Linux Can’t Kill Windows

One fundamental difference guarantees that Windows will continue to dominate

You can quit proclaiming Linux the Windows killer.

Linux is established and has a niche that, as various pendulums swing, will grow and shrink. Show me charts and stats and benchmarks that prove Linux superior to Windows in every measure and I'll not argue with you. But no matter how much money and dedication is poured into Linux, it will never put a dent in Windows' mind share or market share because Linux is an operating system, a way -- and probably the best way -- to make system hardware do what it's told. But you can't turn Linux into a platform even if you brand it, box it, and put a pricey sticker on it.

Businesses and organizations of all sizes need consistent, predictable, scalable, self-contained platforms for server solutions. Windows wins. Linux doesn't lose, because it can continue the legacy of another nonplatform, namely Unix, that needs to be refreshed and extended.

The practical need to keep Unix around isn't rooted in nostalgia or misguided conviction. There may be times when you're convinced that the solution you need doesn't exist as a whole. The total solutions that exist might be too confining or expensive, or -- as is sometimes the showstopper for me -- simply closed. Open source Unix, in which category I place Linux, BSD, and Darwin (the OS layer of Apple's OS X), is a 500,000-piece bag of Legos that comes with some drawings and a few models you can use, build on, or tap into as references for your own creations. On paper, an OS is an ideal place to start building, because you get to choose everything that sits above it and presumably you know just what belongs in each of those gaps between your hardware and your application. You see, while developers can write to an operating system's default API, they'll spend most of their time encapsulating and abstracting low-level system calls to create what is, in effect, an application platform.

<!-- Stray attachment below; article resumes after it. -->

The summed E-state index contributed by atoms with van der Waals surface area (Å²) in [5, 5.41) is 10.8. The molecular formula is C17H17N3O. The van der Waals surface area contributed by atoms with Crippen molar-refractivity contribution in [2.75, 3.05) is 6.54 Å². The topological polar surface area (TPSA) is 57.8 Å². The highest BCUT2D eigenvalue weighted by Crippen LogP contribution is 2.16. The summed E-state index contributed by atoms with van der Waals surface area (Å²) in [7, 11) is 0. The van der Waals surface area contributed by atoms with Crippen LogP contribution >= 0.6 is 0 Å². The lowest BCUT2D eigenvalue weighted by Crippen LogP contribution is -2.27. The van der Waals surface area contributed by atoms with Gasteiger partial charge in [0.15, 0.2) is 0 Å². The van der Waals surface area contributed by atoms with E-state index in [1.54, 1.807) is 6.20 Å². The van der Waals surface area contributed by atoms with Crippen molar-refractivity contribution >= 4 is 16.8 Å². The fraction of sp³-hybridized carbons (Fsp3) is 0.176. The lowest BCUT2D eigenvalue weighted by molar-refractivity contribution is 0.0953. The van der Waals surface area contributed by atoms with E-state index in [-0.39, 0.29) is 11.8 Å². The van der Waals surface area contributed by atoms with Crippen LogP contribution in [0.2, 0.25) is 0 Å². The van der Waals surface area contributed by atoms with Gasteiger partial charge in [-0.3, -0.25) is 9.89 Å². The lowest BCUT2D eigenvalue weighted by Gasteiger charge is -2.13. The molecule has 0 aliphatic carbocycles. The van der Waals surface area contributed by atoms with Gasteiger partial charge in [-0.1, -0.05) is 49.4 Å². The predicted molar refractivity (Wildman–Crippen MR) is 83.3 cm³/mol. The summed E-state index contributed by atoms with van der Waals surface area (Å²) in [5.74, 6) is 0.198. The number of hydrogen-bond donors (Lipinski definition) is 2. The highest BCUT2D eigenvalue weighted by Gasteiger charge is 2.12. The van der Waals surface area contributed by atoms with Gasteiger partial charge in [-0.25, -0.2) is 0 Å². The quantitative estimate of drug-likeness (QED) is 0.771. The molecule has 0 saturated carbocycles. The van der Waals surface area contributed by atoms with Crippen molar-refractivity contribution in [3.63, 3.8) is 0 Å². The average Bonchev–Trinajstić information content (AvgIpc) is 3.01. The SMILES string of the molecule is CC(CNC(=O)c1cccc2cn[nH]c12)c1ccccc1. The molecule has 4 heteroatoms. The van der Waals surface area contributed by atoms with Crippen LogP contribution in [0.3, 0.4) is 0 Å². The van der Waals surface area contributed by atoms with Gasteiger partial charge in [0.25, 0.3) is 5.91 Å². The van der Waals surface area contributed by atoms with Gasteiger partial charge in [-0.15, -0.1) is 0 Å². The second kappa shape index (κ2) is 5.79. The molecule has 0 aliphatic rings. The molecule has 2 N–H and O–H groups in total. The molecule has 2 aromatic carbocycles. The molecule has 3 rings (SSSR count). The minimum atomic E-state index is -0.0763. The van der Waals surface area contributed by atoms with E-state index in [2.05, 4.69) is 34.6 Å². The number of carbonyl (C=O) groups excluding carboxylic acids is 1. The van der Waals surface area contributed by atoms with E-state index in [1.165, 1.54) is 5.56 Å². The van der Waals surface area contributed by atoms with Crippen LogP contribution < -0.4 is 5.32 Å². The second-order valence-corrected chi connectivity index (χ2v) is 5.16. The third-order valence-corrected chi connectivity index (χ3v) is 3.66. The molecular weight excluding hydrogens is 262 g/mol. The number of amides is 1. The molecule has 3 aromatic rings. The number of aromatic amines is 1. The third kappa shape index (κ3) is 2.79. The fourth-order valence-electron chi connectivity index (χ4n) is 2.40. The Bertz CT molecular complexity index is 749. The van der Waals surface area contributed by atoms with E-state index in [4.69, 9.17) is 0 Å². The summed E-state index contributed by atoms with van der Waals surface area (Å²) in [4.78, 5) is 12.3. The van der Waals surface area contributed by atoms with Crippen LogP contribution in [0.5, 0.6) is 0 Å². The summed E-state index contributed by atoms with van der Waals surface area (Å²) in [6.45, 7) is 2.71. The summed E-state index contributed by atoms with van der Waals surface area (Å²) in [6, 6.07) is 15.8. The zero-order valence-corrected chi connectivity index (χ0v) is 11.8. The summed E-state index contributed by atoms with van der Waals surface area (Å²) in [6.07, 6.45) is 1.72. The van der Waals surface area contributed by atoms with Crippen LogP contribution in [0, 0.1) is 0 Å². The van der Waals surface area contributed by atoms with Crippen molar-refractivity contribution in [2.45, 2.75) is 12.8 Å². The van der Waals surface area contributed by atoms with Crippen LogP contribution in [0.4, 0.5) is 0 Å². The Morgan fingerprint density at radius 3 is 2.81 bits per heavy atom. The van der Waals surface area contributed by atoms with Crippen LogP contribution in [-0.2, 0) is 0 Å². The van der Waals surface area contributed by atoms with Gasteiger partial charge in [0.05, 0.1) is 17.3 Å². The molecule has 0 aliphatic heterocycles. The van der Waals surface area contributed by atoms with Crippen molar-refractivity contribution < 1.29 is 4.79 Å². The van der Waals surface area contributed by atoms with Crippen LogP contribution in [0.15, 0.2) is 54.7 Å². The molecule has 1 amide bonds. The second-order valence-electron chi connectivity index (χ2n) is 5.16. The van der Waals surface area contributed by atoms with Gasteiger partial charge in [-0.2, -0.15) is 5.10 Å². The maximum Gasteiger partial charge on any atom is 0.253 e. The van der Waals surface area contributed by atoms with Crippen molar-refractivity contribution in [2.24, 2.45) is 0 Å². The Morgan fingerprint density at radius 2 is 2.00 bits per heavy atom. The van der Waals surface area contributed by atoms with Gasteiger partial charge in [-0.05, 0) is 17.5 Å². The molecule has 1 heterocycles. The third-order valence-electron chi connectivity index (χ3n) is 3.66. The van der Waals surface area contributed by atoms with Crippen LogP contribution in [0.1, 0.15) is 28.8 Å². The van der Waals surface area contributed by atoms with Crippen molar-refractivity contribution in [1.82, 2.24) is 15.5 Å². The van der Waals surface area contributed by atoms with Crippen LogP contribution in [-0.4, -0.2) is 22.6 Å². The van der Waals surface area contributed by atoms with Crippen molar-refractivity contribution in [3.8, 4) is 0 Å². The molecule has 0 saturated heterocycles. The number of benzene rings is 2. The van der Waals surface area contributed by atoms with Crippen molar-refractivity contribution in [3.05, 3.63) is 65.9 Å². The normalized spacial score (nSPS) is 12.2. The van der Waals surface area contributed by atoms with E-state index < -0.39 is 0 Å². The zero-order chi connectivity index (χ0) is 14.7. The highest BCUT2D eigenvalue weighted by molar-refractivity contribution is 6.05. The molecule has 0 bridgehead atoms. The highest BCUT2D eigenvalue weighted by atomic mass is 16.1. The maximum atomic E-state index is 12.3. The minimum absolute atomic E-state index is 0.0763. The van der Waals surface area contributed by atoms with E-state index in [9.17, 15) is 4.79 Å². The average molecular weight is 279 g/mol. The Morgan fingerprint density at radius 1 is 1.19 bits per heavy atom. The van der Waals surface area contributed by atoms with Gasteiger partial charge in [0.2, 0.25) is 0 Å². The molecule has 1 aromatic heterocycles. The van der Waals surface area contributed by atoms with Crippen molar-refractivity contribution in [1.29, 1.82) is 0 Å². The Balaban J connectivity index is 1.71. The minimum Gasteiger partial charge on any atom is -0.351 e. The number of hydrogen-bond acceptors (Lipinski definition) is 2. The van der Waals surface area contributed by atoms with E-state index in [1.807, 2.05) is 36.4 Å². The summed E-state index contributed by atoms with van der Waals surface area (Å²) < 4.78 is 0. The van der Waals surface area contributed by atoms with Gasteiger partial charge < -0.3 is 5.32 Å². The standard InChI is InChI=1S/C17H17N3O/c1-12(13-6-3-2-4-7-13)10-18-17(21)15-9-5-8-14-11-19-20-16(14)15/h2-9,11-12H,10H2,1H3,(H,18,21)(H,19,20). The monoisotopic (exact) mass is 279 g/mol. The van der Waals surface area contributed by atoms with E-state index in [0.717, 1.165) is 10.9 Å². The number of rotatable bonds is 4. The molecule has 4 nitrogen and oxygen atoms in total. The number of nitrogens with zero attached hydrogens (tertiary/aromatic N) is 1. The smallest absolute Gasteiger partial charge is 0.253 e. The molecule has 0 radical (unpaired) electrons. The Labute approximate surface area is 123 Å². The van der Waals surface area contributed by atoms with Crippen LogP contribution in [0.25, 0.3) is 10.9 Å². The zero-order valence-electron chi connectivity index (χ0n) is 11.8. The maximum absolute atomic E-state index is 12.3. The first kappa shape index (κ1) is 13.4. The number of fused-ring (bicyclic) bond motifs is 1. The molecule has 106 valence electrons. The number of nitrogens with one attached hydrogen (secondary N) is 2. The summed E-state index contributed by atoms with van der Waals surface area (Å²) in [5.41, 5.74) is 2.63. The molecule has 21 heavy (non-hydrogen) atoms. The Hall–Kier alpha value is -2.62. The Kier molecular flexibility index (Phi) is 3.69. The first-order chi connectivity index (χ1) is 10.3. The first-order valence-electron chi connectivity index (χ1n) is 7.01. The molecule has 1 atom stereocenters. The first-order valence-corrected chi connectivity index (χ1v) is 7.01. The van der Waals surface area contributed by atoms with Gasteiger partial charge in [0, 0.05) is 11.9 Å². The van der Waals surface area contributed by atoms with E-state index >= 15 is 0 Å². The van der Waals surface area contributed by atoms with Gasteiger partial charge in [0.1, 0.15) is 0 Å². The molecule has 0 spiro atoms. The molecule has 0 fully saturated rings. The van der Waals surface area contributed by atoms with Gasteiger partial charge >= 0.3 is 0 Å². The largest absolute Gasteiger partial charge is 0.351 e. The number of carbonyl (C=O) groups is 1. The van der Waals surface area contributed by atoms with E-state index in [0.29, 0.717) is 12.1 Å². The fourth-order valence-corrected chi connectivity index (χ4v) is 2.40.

No one is so foolish as to make what can be acquired cheaply or free; it's wiser to pick one from among hundreds of platforms and modules that fill in the holes between open source Unix and your applications.

In contrast, Windows fills in all the blocks between the hardware and your apps. It does it in ways that you can't alter, but which you can use in different ways. You can code with the tools of your choice and in the programming language of your choice, and unless you stray too far from the rule book, everything you create will interoperate with everything others write for Windows. An operating system is a rack into which device drivers and APIs are inserted. A platform is a rack into which applications are inserted.

Linux and Windows don't compete. Sun Microsystems sees this as an opportunity and has struggled mightily to position the combination of Solaris and Java as a platform. It almost makes it. I'd choose J2EE and Solaris over Linux for nonuser-facing server applications in shops that have expert administrators. But, similar to Linux and other flavors of Unix, Solaris is a nonstarter on clients, and that's enough to hurt its capability of competing with Windows. There is only one platform that can stand toe-to-toe with Windows, and that's the combination of OS X and Java.

Stay tuned; I'll tell you all about it.